Page 22 - Sheppard Mullin Eye on Privacy 2018 Year in Review
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The law also speaks to steps that must happen before a breach occurs. Not only do insurance companies need to have an incident response plan, they must also have a comprehensive information security program in place by July 1st, 2019. The program must include risk assessments and be appropriate both to the company’s size and to the scope of its data assets. Companies will also be required to vet third party vendors and make sure they have appropriate cybersecurity controls. Additionally, the law requires that senior leadership, including the Board, be involved in this program.
PUTTING IT INTO PRACTICE: Insurance companies should keep this new law in mind, in particular the n notification requirement for when 250 or more residents have been impacted. Also noteworthy are the pre-breach steps, including an incident response plan and information security program. This is the second in our series of upcoming breach notice obligations going into effect January 1, 2019. Click here for the first article.
US Breach Laws Are Coming: Iowa
Posted on December 12, 2018
As we approach 2019, companies will want to keep in mind the changes that are coming to various US states’ breach notice laws. On January 1, 2019 Iowa’s law, which has already been amended twice since it was passed in 2008, will change again.
Under this update companies subject to and compliant with HIPAA will have certain exceptions under the law. Previously only financial entities could take advantage of such exceptions. This change brings Iowa in line with many other states with similar exemptions. Encrypted will now be defined to mean a method that meet industry standards. Finally, the attorney general will need to be notified five days after notice is made to impacted individuals. This is instead of five days after discovering the breach.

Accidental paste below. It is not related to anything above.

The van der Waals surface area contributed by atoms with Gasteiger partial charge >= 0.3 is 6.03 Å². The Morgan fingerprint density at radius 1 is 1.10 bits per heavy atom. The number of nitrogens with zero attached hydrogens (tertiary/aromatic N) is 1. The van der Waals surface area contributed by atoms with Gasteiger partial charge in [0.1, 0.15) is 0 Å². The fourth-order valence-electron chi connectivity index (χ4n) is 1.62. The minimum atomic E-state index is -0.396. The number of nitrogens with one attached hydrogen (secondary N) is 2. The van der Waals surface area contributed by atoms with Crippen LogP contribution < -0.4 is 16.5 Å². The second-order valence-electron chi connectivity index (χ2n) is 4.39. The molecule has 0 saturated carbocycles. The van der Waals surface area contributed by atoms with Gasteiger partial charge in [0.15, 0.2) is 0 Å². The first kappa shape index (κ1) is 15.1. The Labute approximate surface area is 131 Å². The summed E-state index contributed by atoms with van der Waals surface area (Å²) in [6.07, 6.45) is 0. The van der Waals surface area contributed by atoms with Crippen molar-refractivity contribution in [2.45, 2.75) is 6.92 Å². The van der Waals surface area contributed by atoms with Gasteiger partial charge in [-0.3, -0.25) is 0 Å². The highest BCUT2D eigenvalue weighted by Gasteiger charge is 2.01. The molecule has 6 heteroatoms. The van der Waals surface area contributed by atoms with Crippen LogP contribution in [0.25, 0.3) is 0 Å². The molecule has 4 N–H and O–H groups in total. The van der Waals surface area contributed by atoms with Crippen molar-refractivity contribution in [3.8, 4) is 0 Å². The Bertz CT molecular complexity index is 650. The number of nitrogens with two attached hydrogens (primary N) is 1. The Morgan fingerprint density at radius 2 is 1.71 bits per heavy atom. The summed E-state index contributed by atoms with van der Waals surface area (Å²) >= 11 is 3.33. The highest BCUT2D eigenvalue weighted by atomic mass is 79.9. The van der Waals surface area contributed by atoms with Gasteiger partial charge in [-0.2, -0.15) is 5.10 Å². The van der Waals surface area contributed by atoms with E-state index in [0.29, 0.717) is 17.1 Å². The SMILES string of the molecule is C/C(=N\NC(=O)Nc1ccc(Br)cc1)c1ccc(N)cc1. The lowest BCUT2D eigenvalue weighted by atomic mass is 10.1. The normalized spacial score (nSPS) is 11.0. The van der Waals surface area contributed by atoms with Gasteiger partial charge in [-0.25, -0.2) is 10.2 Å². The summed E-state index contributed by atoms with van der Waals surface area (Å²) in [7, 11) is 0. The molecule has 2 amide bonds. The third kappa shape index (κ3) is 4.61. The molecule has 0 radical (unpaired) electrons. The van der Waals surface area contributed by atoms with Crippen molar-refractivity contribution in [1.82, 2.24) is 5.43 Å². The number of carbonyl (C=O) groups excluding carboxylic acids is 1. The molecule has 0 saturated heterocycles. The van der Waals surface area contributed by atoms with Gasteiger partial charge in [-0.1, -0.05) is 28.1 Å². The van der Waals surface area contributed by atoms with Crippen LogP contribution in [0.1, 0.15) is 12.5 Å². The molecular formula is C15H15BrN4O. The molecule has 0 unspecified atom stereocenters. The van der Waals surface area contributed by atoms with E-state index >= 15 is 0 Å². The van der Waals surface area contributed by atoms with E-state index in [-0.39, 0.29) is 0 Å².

PUTTING IT INTO PRACTICE: Companies with nationwide incident response plans will want to tweak the deadlines for the AG notification in Iowa. They will also want to keep the definition of encryption in mind as well as new the HIPAA exemption. Stay tuned for more this month in this series of blog articles.
Ohio Gives Breach Safe Harbor for Companies with Written Data Security Program
Posted October 30, 2018
Effective November 2, 2018, companies that suffer a breach may have certain defenses in Ohio if they have a written cybersecurity program in place. Under this new law, companies can use as an affirmative defense the existence of a cyber program in rebuttal to an argument that they failed to implement reasonable information security controls, and that failure resulted in a breach. The definition of breach (and personal information that if impacted gives rise to a duty to notify) is identical to Ohio’s existing breach notification law. The defense is available if the company has a written program in place, and that program conforms to “industry-recognized frameworks” like the National Institute of Standards and Technology’s Framework, ISO 27000, FedRAMP, PCI Standards, the Security Rule of the Health Insurance Portability and Accountability Act, or the Safeguards Rule of the Gramm-Leach-Bliley Act. Anticipating that these frameworks may be amended from time to time, the law gives companies a year to modify their programs to get into compliance with the amended law. Programs must meet minimal criteria to qualify. This includes (1) protecting the security and confidentiality of the information, (2) protecting against anticipated threats or hazards, and (3) protecting against unauthorized access to and acquisition of the information. The program would be right-sized to take into account the size of the business, nature of its business, type of information, cost of protection tools, and resources available to the company. The drafters emphasized that this provision does not give rise to a private right of action.
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